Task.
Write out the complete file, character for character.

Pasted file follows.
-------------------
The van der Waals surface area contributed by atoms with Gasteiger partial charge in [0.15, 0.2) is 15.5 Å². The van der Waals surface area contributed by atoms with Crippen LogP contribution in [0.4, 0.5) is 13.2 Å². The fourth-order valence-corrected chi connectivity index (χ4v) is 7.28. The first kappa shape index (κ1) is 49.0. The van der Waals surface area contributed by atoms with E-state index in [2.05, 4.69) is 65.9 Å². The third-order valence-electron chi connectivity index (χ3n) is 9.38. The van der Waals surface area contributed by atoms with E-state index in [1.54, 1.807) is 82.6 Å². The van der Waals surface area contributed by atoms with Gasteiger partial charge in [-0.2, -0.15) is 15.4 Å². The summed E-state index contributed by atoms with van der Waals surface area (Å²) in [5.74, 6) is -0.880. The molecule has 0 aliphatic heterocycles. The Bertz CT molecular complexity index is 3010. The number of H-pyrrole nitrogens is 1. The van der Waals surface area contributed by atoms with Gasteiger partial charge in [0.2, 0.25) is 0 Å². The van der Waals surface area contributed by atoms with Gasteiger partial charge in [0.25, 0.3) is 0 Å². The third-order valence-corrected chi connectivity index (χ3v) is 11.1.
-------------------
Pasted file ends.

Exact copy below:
The van der Waals surface area contributed by atoms with Gasteiger partial charge in [0.15, 0.2) is 15.5 Å². The van der Waals surface area contributed by atoms with Crippen LogP contribution in [0.4, 0.5) is 13.2 Å². The fourth-order valence-corrected chi connectivity index (χ4v) is 7.28. The first kappa shape index (κ1) is 49.0. The van der Waals surface area contributed by atoms with E-state index in [2.05, 4.69) is 65.9 Å². The third-order valence-electron chi connectivity index (χ3n) is 9.38. The van der Waals surface area contributed by atoms with E-state index in [1.54, 1.807) is 82.6 Å². The van der Waals surface area contributed by atoms with Gasteiger partial charge in [-0.2, -0.15) is 15.4 Å². The summed E-state index contributed by atoms with van der Waals surface area (Å²) in [5.74, 6) is -0.880. The molecule has 0 aliphatic heterocycles. The Bertz CT molecular complexity index is 3010. The number of H-pyrrole nitrogens is 1. The van der Waals surface area contributed by atoms with Gasteiger partial charge in [0.2, 0.25) is 0 Å². The van der Waals surface area contributed by atoms with Gasteiger partial charge in [0.25, 0.3) is 0 Å². The third-order valence-corrected chi connectivity index (χ3v) is 11.1.